Under Milk Wood

Saturday, 5 June 2010 - 7:30pm
Dylan Thomas
Steve Smithson
The Centre at Halton, Low Road, Halton
Hilary Strickett
Bob Griffiths
Steve Pritchard
Richard Hopkins
Liz Allison
David Wright
Steve Smithson
Ruth Gibbons
Neil Read
Jill Sloan
Thelma Bennett
Jane Learmonth
Elaine Hutchinson
Lizzie Star
Gina Burns

When Dylan Thomas was staying in New Quay one winter, he went out early one morning into the still sleeping town and verses came to his mind about the inhabitants. He wrote the account of this as Quite Early One Morning. He continued to work on the idea for eight years. There were numerous ideas and characters which would come to fruition in Under Milk Wood.

In Under Milk Wood, we join the narrator who guides us through the sleeping dreams of the inhabitants of the imaginary Welsh village of Llareggub. The villagers then wake and start their day and we see their dreams played out in their daily lives as we follow them through the rest of the day.

The geographical inspiration for the town has generated intense debate. Laugharne was the village where Dylan Thomas lived on and off from the thirties. This town was probably the inspiration for the people of Llareggub, although the topography of the town is thought to be based on New Quay, Ceredigion where Dylan was staying when he started writing the play seriously in 1944. Both towns use the Under Milk Wood connection to attract tourists, hence the rivalry, and The Dylan Thomas Trail has been opened in New Quay.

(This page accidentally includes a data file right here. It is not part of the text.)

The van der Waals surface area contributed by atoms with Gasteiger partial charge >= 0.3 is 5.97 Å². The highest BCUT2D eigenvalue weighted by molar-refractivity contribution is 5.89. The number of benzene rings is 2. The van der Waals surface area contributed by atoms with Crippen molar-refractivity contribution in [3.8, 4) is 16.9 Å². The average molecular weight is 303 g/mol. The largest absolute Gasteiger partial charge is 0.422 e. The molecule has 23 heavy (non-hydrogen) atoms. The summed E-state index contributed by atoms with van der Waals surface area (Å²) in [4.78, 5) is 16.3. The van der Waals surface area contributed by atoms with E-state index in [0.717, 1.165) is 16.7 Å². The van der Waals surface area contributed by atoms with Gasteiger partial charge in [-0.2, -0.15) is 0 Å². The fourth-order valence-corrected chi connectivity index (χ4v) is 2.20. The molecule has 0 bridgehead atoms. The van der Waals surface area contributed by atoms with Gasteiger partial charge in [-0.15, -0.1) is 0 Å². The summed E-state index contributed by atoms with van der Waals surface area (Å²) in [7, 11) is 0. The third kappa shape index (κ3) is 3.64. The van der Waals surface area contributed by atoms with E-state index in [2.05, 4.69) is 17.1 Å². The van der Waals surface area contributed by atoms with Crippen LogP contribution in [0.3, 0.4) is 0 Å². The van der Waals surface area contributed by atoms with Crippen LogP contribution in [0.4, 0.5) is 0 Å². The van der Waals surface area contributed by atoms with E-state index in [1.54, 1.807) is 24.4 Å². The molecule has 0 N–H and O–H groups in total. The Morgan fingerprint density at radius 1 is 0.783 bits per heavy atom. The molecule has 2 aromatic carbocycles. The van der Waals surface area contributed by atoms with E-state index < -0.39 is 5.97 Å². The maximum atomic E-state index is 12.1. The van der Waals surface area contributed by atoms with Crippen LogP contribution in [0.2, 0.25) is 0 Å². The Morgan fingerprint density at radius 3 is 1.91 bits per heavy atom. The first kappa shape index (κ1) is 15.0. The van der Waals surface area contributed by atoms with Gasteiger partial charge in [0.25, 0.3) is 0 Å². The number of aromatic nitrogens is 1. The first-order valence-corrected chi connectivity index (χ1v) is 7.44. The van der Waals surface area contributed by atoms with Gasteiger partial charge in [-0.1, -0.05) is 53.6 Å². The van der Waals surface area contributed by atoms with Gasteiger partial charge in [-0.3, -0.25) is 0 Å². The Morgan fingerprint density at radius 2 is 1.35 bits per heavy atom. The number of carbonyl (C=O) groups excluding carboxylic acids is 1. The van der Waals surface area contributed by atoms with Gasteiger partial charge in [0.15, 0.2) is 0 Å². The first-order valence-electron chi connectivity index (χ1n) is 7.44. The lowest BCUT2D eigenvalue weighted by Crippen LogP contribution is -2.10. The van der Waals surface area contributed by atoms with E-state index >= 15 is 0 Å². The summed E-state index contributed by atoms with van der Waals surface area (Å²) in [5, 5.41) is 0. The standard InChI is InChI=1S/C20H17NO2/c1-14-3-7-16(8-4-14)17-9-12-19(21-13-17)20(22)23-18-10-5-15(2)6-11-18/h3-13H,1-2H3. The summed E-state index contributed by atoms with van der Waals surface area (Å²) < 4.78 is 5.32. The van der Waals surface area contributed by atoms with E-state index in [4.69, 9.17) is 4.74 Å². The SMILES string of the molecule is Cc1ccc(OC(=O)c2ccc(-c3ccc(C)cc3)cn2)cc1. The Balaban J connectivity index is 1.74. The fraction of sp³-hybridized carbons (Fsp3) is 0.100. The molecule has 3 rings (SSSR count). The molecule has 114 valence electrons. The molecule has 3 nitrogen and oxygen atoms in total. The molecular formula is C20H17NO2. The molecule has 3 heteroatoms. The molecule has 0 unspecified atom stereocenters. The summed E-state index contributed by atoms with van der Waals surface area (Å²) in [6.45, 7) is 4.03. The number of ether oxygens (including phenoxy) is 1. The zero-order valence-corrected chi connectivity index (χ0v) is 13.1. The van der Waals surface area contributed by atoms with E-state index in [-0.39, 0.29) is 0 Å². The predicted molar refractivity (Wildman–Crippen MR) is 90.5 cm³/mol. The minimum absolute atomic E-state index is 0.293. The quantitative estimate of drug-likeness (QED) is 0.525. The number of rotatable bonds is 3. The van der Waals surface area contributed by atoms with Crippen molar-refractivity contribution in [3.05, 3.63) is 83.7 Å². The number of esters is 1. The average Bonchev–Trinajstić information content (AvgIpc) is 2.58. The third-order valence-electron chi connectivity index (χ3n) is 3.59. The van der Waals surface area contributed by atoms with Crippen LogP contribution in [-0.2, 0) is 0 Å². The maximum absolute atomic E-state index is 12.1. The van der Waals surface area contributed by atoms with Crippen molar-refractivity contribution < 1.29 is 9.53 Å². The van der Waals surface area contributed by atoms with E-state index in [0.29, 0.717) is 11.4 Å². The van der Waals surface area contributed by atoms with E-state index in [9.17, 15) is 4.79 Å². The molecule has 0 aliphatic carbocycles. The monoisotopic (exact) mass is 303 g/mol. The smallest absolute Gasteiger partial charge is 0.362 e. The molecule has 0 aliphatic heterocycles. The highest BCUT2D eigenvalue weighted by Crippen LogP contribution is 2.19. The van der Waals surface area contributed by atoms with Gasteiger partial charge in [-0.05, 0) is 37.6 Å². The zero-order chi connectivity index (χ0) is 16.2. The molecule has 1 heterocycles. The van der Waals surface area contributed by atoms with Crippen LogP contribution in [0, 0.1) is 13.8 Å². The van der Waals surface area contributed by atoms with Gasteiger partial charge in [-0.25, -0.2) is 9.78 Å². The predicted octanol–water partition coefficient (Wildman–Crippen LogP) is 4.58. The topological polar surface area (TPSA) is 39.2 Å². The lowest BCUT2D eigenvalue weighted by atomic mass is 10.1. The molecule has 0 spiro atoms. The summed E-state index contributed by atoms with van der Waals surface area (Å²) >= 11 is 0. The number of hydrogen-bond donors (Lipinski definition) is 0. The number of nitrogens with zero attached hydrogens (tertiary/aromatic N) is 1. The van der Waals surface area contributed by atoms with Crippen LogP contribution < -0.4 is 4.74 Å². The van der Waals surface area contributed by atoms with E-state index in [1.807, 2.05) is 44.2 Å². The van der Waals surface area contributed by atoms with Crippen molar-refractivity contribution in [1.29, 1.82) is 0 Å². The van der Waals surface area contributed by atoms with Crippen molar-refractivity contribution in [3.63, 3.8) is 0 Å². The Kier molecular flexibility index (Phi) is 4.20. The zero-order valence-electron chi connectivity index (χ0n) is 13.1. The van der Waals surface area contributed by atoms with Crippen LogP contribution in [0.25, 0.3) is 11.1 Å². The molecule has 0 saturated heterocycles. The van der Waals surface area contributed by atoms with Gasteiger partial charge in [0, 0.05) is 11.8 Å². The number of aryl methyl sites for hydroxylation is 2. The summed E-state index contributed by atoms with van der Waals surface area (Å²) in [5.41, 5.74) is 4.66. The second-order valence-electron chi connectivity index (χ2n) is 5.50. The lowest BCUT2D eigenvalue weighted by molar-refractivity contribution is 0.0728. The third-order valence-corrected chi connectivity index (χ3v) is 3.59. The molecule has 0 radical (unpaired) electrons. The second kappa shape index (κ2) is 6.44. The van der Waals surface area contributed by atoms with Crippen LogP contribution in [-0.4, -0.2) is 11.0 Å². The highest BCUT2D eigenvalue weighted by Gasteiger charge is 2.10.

More recent research has indicated that most of the first half of the play was written in South Leigh, Oxford, whilst the second half was mostly written in America in May 1953. Fewer than 300 lines were written in Laugharne.

Under Milk Wood was written as a play for voices and was first performed on BBC Radio in 1954 following a reading in the USA. It has since been variously adapted for stage, film, ballet and has even been set to music.

Tonight, we have chosen to stay close to the original concept of a ‘play for voices’ by performing the play as a reading. We hope you will enjoy the energy and life that this play exudes.